Purpose of review: Recent genetic and molecular findings have impacted the diagnosis, prognosis, and in some instances, treatment strategies for children with pediatric central nervous system tumors. Herein, we review the most up-to-date molecular findings and how they have impacted tumor classification and clinical care.
Recent findings: It is now recognized that aberrations of the mitogen-activated protein kinase pathway are present in the majority of pediatric low-grade glioma. Also, there has been the identification of recurrent histone H3 K27M mutations in diffuse intrinsic pontine and other midline gliomas. Medulloblastoma is now divided into four molecular subgroups with distinct characteristics and prognoses. The classification of other unique embryonal tumors is also highlighted. Finally, we present the newest classification of ependymoma; supratentorial ependymomas comprise two subtypes based on expression of the chromosome 11 Open Reading Frame 95-reticuloendotheliosis Viral Oncogene Homolog A or yes-associated protein 1 fusion, whereas posterior fossa ependymomas are divided into two distinct molecular subgroups, posterior fossa-A and posterior fossa-B.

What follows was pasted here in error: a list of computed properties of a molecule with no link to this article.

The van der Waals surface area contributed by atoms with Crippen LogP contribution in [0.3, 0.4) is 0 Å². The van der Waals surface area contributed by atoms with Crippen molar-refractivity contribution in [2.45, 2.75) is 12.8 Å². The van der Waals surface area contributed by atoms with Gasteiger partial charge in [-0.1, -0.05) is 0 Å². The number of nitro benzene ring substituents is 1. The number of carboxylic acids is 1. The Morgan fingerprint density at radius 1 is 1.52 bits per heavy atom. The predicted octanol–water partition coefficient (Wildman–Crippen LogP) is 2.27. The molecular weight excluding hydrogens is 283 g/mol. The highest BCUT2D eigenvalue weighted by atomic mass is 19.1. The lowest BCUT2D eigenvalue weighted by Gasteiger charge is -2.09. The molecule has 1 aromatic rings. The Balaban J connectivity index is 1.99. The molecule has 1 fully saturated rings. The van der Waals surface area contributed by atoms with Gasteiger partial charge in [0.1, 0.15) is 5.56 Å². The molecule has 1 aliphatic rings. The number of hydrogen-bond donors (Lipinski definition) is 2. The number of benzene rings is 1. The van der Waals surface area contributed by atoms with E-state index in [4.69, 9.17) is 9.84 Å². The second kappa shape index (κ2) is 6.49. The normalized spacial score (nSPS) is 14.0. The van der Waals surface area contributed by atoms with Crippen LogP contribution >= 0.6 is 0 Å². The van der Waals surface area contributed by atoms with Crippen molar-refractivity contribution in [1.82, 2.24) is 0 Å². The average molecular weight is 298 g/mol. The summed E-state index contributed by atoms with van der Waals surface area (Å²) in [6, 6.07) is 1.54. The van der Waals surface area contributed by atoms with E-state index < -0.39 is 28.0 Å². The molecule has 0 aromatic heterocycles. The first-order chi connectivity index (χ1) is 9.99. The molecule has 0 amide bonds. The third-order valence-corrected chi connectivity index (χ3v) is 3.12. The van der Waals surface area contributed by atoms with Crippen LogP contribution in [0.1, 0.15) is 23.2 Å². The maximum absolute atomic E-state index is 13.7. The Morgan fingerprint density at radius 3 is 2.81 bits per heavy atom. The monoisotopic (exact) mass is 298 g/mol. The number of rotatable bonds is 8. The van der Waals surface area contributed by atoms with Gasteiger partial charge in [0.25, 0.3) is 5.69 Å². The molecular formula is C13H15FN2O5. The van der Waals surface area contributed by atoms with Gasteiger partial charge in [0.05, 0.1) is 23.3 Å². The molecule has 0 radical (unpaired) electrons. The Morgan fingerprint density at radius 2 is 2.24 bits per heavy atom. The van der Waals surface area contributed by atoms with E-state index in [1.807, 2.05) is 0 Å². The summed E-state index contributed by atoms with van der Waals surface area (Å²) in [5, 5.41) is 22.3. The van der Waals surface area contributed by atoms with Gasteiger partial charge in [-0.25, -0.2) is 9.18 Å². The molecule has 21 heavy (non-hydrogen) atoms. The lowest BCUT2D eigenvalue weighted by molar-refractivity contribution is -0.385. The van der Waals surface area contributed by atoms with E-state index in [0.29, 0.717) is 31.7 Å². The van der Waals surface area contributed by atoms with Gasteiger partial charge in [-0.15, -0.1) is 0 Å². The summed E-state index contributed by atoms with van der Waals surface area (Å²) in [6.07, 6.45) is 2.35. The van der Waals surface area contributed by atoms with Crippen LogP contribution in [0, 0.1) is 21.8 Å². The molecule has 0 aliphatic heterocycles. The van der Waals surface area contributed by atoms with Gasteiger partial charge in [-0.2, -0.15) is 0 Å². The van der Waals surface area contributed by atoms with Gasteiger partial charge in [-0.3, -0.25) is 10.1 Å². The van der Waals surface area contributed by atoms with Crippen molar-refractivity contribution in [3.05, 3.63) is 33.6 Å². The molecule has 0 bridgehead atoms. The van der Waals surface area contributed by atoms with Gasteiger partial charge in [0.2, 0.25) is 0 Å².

Summary: These advances in the molecular classification of pediatric central nervous system tumors have not only assisted in diagnoses, but they have led to a new era of tumor classification and prognostication. They also have served as drivers for the evaluation of new targeted therapies based upon molecular aberrations with the hope for improved survival outcomes for our patients.
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